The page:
Honor society inducts 18 members

Michael C. Lewis

Eighteen inductees of the Alpha Kappa Mu honors society accepted the charge “to rise above mediocrity” and provide leadership as they joined a community of scholars.

Dressed in their best, more than 200 students, family and faculty filled the Mbari Mbayo Lecture Hall in Oscar Ritchie last night during the 24th annual Alpha Kappa Mu induction ceremony.

Alpha Kappa Mu is a national scholastic honor society established predominately for black students. Undergraduate members must maintain a 3.3 GPA in order to be inducted while graduate students must maintain at least a 3.7 GPA.

“We must let our young know we care about what they do,” said Francis Dorsey, Pan-African Studies professor and event coordinator. “If we don’t let them know, who is going to let them know? Tonight is our chance to honor these students for their academic excellence.”

Alpha Kappa Mu, the “Mu Mu chapter” as it is commonly called, was established 25 years ago at Kent State, which was a predominately white institution at the time. The organization was created to honor the academics of black students. Ten other schools in Ohio followed suit.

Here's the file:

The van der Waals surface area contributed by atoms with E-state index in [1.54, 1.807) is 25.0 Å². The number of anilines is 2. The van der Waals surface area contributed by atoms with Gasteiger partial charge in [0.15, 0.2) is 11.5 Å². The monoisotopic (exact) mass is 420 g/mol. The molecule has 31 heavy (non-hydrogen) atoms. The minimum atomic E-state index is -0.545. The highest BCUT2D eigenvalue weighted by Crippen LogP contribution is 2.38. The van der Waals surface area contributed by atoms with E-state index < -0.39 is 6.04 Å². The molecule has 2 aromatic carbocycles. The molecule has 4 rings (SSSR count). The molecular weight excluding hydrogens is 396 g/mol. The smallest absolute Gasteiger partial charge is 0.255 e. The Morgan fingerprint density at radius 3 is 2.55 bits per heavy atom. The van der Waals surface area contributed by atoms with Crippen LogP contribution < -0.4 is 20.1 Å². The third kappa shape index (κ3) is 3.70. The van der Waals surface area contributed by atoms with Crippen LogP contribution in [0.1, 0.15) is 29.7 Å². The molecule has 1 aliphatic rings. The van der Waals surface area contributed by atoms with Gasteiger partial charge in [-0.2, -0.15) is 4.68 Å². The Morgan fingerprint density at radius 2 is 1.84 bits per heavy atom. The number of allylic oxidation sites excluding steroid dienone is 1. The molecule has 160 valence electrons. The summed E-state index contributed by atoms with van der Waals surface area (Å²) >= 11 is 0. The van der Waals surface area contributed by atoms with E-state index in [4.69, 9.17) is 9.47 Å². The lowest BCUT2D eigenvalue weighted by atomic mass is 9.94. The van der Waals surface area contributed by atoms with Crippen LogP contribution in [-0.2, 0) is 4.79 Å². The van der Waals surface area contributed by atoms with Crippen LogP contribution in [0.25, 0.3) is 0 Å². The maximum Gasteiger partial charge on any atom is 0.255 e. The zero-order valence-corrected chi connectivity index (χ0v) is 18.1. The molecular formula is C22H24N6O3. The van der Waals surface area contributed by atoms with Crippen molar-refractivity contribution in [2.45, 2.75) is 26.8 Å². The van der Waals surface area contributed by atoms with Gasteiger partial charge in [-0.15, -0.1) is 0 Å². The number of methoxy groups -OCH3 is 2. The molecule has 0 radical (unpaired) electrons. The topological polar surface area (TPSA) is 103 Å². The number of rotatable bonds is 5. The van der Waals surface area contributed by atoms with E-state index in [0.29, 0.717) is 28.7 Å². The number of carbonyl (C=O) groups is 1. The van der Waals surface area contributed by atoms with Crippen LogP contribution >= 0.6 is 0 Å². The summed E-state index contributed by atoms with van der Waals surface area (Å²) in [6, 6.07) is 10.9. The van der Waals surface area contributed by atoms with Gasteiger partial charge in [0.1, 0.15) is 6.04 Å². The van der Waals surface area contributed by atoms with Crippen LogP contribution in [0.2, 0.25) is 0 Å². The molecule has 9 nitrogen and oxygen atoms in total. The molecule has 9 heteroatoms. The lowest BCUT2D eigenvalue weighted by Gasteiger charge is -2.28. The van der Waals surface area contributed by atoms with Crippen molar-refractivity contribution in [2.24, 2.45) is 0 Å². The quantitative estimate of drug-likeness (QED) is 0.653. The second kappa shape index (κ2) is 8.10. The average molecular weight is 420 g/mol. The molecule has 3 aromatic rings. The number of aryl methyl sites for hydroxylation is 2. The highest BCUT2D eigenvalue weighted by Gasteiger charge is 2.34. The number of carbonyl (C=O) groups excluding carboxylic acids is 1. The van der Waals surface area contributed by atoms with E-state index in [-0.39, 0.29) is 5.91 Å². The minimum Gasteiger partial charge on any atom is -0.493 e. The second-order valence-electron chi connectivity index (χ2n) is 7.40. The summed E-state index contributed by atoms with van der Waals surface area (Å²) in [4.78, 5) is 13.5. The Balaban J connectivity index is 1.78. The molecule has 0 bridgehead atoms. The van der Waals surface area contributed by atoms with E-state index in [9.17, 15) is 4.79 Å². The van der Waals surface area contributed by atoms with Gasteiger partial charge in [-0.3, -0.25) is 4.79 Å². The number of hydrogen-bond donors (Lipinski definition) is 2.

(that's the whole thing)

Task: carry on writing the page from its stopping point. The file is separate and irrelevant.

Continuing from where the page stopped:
Inductee LeRoy Rowser said he feels honored and privileged to be a part of such a historic organization.

“Now that I’m a member of such a prestigious organization, I feel it’s my responsibility to continue my education and give back what I can,” said Rowser, graduate student in liberal studies.

The ceremony’s keynote speaker, Pan-African Studies associate professor and honorary inductee, Christopher T. William, praised the inductees for their patience, intellect and tenacity.

“The accolade you received is a testament to your commitment and dedication, and for all the midnight oil you burned,” Williams said. “Your understanding of the world, and your position in it is now evident.”

Williams challenged the inductees to “pass the torch to illuminate the world,” and he gave them some advice as they go to face the world: “Life is gift, treasure it. Life is a treasure, adore it.”

The evening also included presentations of the Hulda Smith-Graham Academic Excellence Awards to freshmen for maintaining a 3.0 GPA or better.

“It is an inspiration to see freshmen accomplish academic excellence,” said E. Timothy Moore, associate dean of the College of Arts and Sciences.

Contact ethnic affairs reporter Michael C. Lewis at [email protected].